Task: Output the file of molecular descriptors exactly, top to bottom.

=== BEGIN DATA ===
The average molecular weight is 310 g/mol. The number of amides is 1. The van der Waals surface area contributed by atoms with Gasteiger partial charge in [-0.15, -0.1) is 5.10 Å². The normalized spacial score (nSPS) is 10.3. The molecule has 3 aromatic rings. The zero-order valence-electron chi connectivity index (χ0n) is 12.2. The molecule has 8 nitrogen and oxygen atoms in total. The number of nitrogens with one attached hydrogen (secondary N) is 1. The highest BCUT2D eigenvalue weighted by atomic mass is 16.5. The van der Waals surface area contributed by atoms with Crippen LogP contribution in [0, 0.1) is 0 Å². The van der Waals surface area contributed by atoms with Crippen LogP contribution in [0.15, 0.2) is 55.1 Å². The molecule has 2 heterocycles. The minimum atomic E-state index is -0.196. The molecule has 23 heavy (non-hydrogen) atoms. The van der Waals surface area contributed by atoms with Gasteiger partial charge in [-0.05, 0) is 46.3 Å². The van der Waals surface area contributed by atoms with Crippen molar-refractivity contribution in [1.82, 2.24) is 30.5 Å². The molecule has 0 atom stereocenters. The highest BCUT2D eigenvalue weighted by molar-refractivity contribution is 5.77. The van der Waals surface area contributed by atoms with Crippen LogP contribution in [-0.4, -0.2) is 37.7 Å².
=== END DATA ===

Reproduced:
The average molecular weight is 310 g/mol. The number of amides is 1. The van der Waals surface area contributed by atoms with Gasteiger partial charge in [-0.15, -0.1) is 5.10 Å². The normalized spacial score (nSPS) is 10.3. The molecule has 3 aromatic rings. The zero-order valence-electron chi connectivity index (χ0n) is 12.2. The molecule has 8 nitrogen and oxygen atoms in total. The number of nitrogens with one attached hydrogen (secondary N) is 1. The highest BCUT2D eigenvalue weighted by atomic mass is 16.5. The van der Waals surface area contributed by atoms with Crippen LogP contribution in [0, 0.1) is 0 Å². The van der Waals surface area contributed by atoms with Crippen LogP contribution in [0.15, 0.2) is 55.1 Å². The molecule has 2 heterocycles. The minimum atomic E-state index is -0.196. The molecule has 23 heavy (non-hydrogen) atoms. The van der Waals surface area contributed by atoms with Gasteiger partial charge in [-0.05, 0) is 46.3 Å². The van der Waals surface area contributed by atoms with Crippen molar-refractivity contribution in [1.82, 2.24) is 30.5 Å². The molecule has 0 atom stereocenters. The highest BCUT2D eigenvalue weighted by molar-refractivity contribution is 5.77. The van der Waals surface area contributed by atoms with Crippen LogP contribution in [-0.4, -0.2) is 37.7 Å².